Today is not off to a good start for Wells Fargo (NYSE:WFC), as the nation's fourth-largest bank is riding the market wave down in the first two hours of trading, though there's one spot of news that should give investors reason to be thankful.

Community service, banker style
Baltimore Business Journal reported yesterday that Wells has settled a complaint made last year by the National Fair Housing Alliance, alleging that "Wells Fargo-controlled foreclosed homes in largely white neighborhoods were better maintained than those in areas with large numbers of black or Hispanic residents."

To make good, Wells announced it will "spend $39 million on home-ownership programs across the country." This is better news than you think.

Foolish bottom line
Put simply, Wells investors ought to thank their lucky stars and their collective good judgment that they aren't Bank of America (NYSE:BAC) investors. When B of A gets dragged into court to settle a lawsuit or complaint, they typically have to shell out billions. $39 million may be a lot to you and me, but it's chump change for Wells and will hardly even dent the bottom line.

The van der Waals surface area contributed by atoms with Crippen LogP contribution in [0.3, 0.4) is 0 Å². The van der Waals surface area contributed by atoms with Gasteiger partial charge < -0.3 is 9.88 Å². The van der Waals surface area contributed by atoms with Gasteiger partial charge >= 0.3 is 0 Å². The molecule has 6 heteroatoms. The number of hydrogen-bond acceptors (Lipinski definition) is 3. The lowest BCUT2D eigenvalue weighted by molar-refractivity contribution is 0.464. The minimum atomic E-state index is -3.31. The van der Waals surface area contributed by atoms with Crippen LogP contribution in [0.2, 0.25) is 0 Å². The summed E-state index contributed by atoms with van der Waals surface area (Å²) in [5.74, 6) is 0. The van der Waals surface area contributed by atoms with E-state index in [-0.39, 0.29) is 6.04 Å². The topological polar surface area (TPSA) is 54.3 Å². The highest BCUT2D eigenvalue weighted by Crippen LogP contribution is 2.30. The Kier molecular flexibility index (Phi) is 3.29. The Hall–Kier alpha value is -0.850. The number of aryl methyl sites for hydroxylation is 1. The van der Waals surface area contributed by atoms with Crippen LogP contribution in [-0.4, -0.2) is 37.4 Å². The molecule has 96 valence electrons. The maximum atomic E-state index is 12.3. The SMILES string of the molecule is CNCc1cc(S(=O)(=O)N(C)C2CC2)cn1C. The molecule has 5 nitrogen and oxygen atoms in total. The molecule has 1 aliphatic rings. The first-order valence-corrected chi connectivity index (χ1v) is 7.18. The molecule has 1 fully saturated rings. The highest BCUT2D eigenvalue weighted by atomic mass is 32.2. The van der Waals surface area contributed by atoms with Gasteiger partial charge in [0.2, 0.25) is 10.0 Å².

Excepting JPMorgan Chase (NYSE:JPM), Wells conducted itself far better than most of the big banks in the housing bubble and subsequent burst: Think B of A as well as Citigroup (NYSE:C), here. And that discipline and code of ethics have paid off; when Wells is caught being less than perfect, the fines and payouts are commensurately low.

As for the markets, they're edgy right now, period. Everyone is waiting to see when and how the Federal Reserve will begin dialing back quantitative easing, which is widely believed to be the driving force behind the country's nascent economic recovery. An encouraging jobs report on Friday sparked a market rally that quickly faded this week, as fears that good economic news means a quicker end to the Fed's money spigot.

All of this goes to show just how difficult it is to pin a day's stock movement on any one particular cause, which is why we here at The Motley Fool counsel a long-term view of investing. Tune out the market noise and focus on the fundamentals of the companies you're invested in: Your broker won't thank you, but your portfolio will.